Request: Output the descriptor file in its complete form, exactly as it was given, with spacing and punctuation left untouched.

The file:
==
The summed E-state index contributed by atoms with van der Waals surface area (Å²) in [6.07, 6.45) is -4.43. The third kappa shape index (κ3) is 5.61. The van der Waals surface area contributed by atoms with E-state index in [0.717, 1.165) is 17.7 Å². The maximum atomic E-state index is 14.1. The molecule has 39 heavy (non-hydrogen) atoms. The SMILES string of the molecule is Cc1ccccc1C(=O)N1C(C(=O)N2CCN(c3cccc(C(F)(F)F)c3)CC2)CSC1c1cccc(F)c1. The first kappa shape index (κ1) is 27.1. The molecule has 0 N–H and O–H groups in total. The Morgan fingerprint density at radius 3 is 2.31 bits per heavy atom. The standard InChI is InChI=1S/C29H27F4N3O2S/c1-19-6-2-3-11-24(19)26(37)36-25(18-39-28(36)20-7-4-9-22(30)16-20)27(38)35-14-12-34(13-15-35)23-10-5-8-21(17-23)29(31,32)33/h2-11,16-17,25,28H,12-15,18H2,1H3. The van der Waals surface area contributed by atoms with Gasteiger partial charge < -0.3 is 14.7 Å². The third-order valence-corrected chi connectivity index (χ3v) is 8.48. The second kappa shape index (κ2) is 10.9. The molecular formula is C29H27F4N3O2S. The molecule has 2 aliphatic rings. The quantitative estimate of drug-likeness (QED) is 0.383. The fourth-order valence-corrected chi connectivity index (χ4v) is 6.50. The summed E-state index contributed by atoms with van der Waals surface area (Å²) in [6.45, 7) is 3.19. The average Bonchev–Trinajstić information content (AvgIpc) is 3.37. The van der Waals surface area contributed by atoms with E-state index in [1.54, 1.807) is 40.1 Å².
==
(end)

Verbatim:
The summed E-state index contributed by atoms with van der Waals surface area (Å²) in [6.07, 6.45) is -4.43. The third kappa shape index (κ3) is 5.61. The van der Waals surface area contributed by atoms with E-state index in [0.717, 1.165) is 17.7 Å². The maximum atomic E-state index is 14.1. The molecule has 39 heavy (non-hydrogen) atoms. The SMILES string of the molecule is Cc1ccccc1C(=O)N1C(C(=O)N2CCN(c3cccc(C(F)(F)F)c3)CC2)CSC1c1cccc(F)c1. The first kappa shape index (κ1) is 27.1. The molecule has 0 N–H and O–H groups in total. The Morgan fingerprint density at radius 3 is 2.31 bits per heavy atom. The standard InChI is InChI=1S/C29H27F4N3O2S/c1-19-6-2-3-11-24(19)26(37)36-25(18-39-28(36)20-7-4-9-22(30)16-20)27(38)35-14-12-34(13-15-35)23-10-5-8-21(17-23)29(31,32)33/h2-11,16-17,25,28H,12-15,18H2,1H3. The van der Waals surface area contributed by atoms with Gasteiger partial charge < -0.3 is 14.7 Å². The third-order valence-corrected chi connectivity index (χ3v) is 8.48. The second kappa shape index (κ2) is 10.9. The molecular formula is C29H27F4N3O2S. The molecule has 2 aliphatic rings. The quantitative estimate of drug-likeness (QED) is 0.383. The fourth-order valence-corrected chi connectivity index (χ4v) is 6.50. The summed E-state index contributed by atoms with van der Waals surface area (Å²) in [6.45, 7) is 3.19. The average Bonchev–Trinajstić information content (AvgIpc) is 3.37. The van der Waals surface area contributed by atoms with E-state index in [1.54, 1.807) is 40.1 Å².